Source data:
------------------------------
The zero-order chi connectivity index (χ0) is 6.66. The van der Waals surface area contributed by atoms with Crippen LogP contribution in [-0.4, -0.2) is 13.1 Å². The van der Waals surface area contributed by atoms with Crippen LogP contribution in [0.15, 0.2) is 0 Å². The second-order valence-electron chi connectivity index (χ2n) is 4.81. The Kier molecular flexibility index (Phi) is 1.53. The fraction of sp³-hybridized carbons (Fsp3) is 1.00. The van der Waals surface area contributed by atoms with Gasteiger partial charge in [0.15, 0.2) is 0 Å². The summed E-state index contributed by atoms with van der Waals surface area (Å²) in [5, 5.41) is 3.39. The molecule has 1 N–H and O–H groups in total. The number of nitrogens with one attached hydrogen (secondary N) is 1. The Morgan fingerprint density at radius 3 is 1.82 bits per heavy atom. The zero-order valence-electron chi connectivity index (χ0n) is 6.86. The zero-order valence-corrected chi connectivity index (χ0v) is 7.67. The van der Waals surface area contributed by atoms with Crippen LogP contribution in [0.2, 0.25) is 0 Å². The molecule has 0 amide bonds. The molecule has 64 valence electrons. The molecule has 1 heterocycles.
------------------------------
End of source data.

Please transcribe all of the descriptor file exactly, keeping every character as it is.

The zero-order chi connectivity index (χ0) is 6.66. The van der Waals surface area contributed by atoms with Crippen LogP contribution in [-0.4, -0.2) is 13.1 Å². The van der Waals surface area contributed by atoms with Crippen LogP contribution in [0.15, 0.2) is 0 Å². The second-order valence-electron chi connectivity index (χ2n) is 4.81. The Kier molecular flexibility index (Phi) is 1.53. The fraction of sp³-hybridized carbons (Fsp3) is 1.00. The van der Waals surface area contributed by atoms with Gasteiger partial charge in [0.15, 0.2) is 0 Å². The summed E-state index contributed by atoms with van der Waals surface area (Å²) in [5, 5.41) is 3.39. The molecule has 1 N–H and O–H groups in total. The number of nitrogens with one attached hydrogen (secondary N) is 1. The Morgan fingerprint density at radius 3 is 1.82 bits per heavy atom. The zero-order valence-electron chi connectivity index (χ0n) is 6.86. The zero-order valence-corrected chi connectivity index (χ0v) is 7.67. The van der Waals surface area contributed by atoms with Crippen LogP contribution in [0.2, 0.25) is 0 Å². The molecule has 0 amide bonds. The molecule has 64 valence electrons. The molecule has 1 heterocycles.